The healthcare system in Brazil

Updated 2022-03-28 15:23

If you are traveling to Brazil, then you should consider whether it makes sense to obtain traveler's insurance or not. This is particularly true if you'll be heading off the beaten track or engaging in any activity that might put you at risk. Brazil has a mix of developed and underdeveloped areas. While it has a public healthcare safety net that you might avail yourself of, you should consider getting private healthcare insurance.

Travel insurance

For peace of mind, before leaving for Brazil, you may wish to obtain insurance that covers medical emergencies and repatriation. This is especially true if you might be exploring beyond the usual tourist areas or engaging in any activity that might put you at risk of physical harm, such as hang gliding, SCUBA diving, or hiking on rough trails. You have many insurance options.

First, consult your current healthcare provider to see what you might already be covered for. Trips of short duration (two weeks, for example) may be covered, at least partially. Or you may be able to add a temporary rider to your existing policy at a very reasonable cost.

If your trip is organized by a travel agent, ask for advice on travel insurance options. Be sure to inquire specifically about what is and isn't included, as some policies are designed more to cover things such as trip cancellations and lost luggage. You'll want insurance that specifically covers medical treatment and ideally, provides repatriation as well.

Private health insurance in Brazil

To benefit from optimized health coverage, foreign nationals are advised to subscribe to private international health insurance before moving to Brazil.

There are many insurance companies to choose from, according to your needs and budget.

Some of the leading health insurance providers are:

Consider having a look at their offers according to your needs and get a free quote on's Health Insurance for Expatriates in Brazil page.

Long-term healthcare

If you're staying longer in Brazil, your insurance needs will, of course, be different. In that case, you'll need to evaluate your options.

Brazil does provide a public healthcare safety net, which is open to all citizens and legal residents. This means that you're able to get healthcare for free when you need it. In fact, it's unlikely that anyone needing emergency care would be turned away, even a tourist. However, Brazil is suffering from a recent severe economic crisis, one result of which is that many of its public hospitals and clinics are underfunded. Long waits are common, and sometimes, basic supplies may be unavailable. Don't be surprised if the doctors tell you there's a waitlist of up to two years. That said, if you have an emergency and a public facility is close by, use it.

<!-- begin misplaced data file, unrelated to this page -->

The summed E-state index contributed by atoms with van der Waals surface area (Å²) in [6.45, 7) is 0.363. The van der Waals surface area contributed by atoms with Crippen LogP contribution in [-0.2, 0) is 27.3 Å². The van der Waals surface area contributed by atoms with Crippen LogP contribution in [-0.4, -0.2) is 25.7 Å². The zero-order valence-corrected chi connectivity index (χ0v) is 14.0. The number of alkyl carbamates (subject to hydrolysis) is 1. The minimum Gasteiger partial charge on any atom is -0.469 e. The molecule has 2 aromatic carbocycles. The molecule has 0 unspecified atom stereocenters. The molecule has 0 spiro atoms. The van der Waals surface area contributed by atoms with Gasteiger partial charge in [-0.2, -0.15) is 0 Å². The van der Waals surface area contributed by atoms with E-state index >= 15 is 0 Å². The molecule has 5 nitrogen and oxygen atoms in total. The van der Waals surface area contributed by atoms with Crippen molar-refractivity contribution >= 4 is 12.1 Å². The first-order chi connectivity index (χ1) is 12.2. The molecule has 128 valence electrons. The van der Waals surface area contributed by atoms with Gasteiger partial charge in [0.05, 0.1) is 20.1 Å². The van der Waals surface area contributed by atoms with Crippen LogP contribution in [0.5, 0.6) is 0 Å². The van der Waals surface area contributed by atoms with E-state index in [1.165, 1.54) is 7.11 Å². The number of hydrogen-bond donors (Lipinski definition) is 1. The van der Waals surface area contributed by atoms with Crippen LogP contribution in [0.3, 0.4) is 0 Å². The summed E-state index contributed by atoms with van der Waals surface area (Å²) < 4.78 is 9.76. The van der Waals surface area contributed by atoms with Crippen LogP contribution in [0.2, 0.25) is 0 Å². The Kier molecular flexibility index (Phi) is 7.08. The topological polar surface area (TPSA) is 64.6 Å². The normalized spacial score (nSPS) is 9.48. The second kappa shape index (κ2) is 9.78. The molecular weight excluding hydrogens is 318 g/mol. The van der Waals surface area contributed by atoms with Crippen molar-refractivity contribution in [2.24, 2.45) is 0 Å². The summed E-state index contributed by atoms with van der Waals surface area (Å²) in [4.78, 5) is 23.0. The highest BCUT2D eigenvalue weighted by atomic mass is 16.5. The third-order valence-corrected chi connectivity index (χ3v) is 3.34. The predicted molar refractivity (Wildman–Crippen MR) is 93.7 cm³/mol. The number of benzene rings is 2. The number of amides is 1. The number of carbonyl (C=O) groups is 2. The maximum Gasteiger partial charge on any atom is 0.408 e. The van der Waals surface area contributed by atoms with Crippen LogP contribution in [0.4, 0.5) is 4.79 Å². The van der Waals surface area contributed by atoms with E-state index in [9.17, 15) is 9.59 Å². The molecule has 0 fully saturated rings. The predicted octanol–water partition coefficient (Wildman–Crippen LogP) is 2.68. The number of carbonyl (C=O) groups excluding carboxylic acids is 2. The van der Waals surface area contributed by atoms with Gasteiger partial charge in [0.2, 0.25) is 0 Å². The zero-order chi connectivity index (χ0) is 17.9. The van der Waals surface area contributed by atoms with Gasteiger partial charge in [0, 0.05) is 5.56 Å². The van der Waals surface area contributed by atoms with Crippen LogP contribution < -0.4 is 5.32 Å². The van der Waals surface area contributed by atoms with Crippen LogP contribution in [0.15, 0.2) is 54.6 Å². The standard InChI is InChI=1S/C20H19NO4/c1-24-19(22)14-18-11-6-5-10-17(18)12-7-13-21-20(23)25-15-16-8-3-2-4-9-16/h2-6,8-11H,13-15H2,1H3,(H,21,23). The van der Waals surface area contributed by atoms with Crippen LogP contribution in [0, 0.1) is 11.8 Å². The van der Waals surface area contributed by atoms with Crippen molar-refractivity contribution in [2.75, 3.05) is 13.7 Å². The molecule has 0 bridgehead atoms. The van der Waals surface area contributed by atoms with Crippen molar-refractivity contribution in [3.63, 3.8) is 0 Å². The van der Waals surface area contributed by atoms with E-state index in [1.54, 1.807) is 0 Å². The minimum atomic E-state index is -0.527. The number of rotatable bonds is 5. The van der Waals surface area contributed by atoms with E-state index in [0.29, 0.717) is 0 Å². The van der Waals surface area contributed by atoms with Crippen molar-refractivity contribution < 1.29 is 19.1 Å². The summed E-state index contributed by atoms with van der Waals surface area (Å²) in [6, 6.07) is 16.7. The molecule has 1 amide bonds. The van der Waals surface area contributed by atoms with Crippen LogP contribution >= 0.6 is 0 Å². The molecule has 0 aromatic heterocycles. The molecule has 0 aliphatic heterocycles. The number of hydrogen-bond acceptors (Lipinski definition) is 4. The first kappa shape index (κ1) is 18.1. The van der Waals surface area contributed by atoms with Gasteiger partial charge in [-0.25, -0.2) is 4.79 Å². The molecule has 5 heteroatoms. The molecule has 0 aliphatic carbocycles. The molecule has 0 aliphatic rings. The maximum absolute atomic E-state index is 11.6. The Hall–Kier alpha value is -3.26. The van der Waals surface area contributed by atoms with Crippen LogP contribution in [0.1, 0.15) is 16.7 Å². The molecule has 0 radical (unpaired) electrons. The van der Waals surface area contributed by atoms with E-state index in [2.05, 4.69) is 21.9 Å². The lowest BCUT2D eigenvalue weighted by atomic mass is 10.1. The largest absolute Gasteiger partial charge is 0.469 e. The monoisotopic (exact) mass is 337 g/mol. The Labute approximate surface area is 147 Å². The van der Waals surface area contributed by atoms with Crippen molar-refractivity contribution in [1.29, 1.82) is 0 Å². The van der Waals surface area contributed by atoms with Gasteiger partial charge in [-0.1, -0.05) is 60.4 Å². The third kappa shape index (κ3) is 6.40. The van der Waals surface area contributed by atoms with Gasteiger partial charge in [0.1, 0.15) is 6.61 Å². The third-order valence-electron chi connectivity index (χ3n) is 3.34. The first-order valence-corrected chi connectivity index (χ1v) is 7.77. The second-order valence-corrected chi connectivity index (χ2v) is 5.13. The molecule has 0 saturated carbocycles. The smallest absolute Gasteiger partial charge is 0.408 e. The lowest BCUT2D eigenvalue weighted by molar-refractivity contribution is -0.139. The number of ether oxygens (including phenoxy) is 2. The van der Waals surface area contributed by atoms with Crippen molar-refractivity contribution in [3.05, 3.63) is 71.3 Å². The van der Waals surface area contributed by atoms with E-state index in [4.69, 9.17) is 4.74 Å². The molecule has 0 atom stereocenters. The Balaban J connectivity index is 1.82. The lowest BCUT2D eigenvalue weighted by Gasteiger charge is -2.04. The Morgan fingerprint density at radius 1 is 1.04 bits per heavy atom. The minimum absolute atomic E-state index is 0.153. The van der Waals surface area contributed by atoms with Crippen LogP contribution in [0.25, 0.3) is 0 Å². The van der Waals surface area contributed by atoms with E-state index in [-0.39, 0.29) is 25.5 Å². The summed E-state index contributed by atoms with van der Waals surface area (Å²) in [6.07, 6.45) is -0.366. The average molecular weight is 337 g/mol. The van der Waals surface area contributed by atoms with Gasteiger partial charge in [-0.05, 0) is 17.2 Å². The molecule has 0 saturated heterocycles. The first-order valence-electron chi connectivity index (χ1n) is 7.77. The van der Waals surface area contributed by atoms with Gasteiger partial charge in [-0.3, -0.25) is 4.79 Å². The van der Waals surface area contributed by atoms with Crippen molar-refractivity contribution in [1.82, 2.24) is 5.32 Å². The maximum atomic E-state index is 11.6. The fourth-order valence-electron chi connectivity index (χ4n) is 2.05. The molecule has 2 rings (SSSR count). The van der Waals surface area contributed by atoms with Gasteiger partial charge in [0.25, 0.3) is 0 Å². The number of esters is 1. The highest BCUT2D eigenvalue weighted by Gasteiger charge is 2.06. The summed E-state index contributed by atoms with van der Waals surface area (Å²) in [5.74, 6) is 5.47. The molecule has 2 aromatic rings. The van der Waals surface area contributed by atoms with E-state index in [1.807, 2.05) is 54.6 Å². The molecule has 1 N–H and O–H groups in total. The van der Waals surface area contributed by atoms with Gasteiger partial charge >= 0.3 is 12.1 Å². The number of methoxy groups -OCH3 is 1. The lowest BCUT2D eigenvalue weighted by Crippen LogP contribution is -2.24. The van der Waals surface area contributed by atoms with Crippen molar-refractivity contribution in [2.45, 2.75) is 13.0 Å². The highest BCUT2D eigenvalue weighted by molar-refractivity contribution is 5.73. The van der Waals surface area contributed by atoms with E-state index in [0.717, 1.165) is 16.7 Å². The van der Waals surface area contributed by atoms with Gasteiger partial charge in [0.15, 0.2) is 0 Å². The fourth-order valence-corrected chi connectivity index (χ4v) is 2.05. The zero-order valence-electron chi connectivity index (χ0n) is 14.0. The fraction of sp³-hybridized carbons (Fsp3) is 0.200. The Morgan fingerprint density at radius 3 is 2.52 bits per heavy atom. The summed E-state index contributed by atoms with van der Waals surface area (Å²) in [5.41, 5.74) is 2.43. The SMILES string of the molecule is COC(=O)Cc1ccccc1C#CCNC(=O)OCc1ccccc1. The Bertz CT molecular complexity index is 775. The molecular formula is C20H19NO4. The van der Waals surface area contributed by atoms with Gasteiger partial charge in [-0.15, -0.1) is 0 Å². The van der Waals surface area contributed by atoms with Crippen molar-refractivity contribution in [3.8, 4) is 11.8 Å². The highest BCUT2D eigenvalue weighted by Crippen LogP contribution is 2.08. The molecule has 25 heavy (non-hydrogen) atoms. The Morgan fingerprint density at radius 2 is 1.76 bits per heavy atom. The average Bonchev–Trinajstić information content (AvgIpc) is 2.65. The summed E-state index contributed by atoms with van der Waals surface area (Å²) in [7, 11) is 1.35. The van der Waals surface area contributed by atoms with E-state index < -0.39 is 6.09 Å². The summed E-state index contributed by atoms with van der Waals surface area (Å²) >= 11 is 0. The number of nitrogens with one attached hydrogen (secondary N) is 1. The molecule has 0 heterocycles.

Those in Brazil who can afford it opt to obtain private healthcare coverage. Private care is good, and in fact, Brazil has many fine hospitals that can handle even major surgeries. Policy costs will of course vary, depending on your age, location, and whether you select regional or national coverage. But in general, policies aren't expensive in comparison to those available in developed countries.

Good to know:

Because medical costs in Brazil are considerably lower than in other countries, many travel to Brazil specifically for plastic surgery at clinics such as the renowned Pitanguy Clinic in Rio de Janeiro.

How the Brazilian public healthcare system works

The public national health system (Sistema Unico de Saude, or SUS) allows you to get free access to medical care. It was first developed in the 1980s and covers almost 200 million residents. If you want to go to private sector enterprises or healthcare providers, you can do so as well, although it won't be for free.

If you ever find yourself in a tough financial situation, you won't have to worry, as the public healthcare system gives you free checkups and treatments. And if you ever need to have surgery, stay in the hospital for treatment, and/or need prescription medications, you won't be responsible for these costs either.

What's interesting to note is that the public health system actually relies heavily on the private sector. Many of the medical procedures are done at private hospitals, and then the states reimburse the hospitals afterward. Another interesting note is that many of the public healthcare doctors also work in the private sector, so if you're from the UK or have used the NHS before, it's similar to how the healthcare system works there as well.

Overall, the federal government oversees all general healthcare policies. However, the individual states run the public hospitals in their areas. So while all healthcare policies might be uniform in the country, the quality of treatment you receive in one state might differ greatly from the quality of treatment you receive in another.

As we've pointed out above, the public healthcare system is very overwhelmed. It's very likely that no matter what state you're in, it'll be difficult to find prompt care. In addition, if you don't know Portuguese, communicating effectively with a public healthcare professional will be challenging, as there aren't many English-speaking doctors. Again, if this doesn't sit well with you, you might be better off with private healthcare in Brazil.

How the Brazilian private healthcare system works

As we've covered earlier, there are some leading companies you can buy private health insurance policies from. But how does it work and what else should you know about the private healthcare system in Brazil?

Well, while the public healthcare system leaves much to be desired, the opposite is true of the private healthcare system. In fact, you'll find some of the best care in all of Latin America here. And you'll certainly be paying dearly for it as well. Despite this, around 25% of Brazilian residents have private health insurance, so that should tell you something.